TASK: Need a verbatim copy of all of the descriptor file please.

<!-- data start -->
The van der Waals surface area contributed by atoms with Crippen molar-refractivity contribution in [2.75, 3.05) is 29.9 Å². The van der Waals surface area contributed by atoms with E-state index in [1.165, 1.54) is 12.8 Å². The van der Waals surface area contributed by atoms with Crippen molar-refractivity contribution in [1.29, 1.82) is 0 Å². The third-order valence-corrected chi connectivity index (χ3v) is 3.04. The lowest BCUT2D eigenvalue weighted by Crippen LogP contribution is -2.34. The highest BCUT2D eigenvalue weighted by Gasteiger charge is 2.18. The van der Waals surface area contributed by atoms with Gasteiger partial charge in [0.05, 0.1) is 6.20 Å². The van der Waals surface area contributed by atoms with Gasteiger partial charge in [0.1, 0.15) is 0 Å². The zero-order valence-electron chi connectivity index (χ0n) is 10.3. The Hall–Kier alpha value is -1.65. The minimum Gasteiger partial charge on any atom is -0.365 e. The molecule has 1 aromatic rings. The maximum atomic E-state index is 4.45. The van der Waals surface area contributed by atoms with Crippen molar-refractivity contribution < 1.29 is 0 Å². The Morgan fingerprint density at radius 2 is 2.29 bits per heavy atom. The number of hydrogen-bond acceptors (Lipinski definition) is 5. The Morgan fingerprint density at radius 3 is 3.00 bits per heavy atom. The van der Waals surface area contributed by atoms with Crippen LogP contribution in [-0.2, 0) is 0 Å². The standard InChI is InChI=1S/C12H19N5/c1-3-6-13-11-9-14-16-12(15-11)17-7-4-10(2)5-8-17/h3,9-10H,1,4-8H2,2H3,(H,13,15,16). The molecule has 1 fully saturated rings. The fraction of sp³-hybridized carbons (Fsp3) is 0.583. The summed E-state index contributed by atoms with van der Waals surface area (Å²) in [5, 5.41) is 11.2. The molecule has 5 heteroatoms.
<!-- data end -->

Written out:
The van der Waals surface area contributed by atoms with Crippen molar-refractivity contribution in [2.75, 3.05) is 29.9 Å². The van der Waals surface area contributed by atoms with E-state index in [1.165, 1.54) is 12.8 Å². The van der Waals surface area contributed by atoms with Crippen molar-refractivity contribution in [1.29, 1.82) is 0 Å². The third-order valence-corrected chi connectivity index (χ3v) is 3.04. The lowest BCUT2D eigenvalue weighted by Crippen LogP contribution is -2.34. The highest BCUT2D eigenvalue weighted by Gasteiger charge is 2.18. The van der Waals surface area contributed by atoms with Gasteiger partial charge in [0.05, 0.1) is 6.20 Å². The van der Waals surface area contributed by atoms with Gasteiger partial charge in [0.1, 0.15) is 0 Å². The zero-order valence-electron chi connectivity index (χ0n) is 10.3. The Hall–Kier alpha value is -1.65. The minimum Gasteiger partial charge on any atom is -0.365 e. The molecule has 1 aromatic rings. The maximum atomic E-state index is 4.45. The van der Waals surface area contributed by atoms with Crippen molar-refractivity contribution < 1.29 is 0 Å². The Morgan fingerprint density at radius 2 is 2.29 bits per heavy atom. The number of hydrogen-bond acceptors (Lipinski definition) is 5. The Morgan fingerprint density at radius 3 is 3.00 bits per heavy atom. The van der Waals surface area contributed by atoms with Crippen LogP contribution in [-0.2, 0) is 0 Å². The standard InChI is InChI=1S/C12H19N5/c1-3-6-13-11-9-14-16-12(15-11)17-7-4-10(2)5-8-17/h3,9-10H,1,4-8H2,2H3,(H,13,15,16). The molecule has 1 fully saturated rings. The fraction of sp³-hybridized carbons (Fsp3) is 0.583. The summed E-state index contributed by atoms with van der Waals surface area (Å²) in [5, 5.41) is 11.2. The molecule has 5 heteroatoms.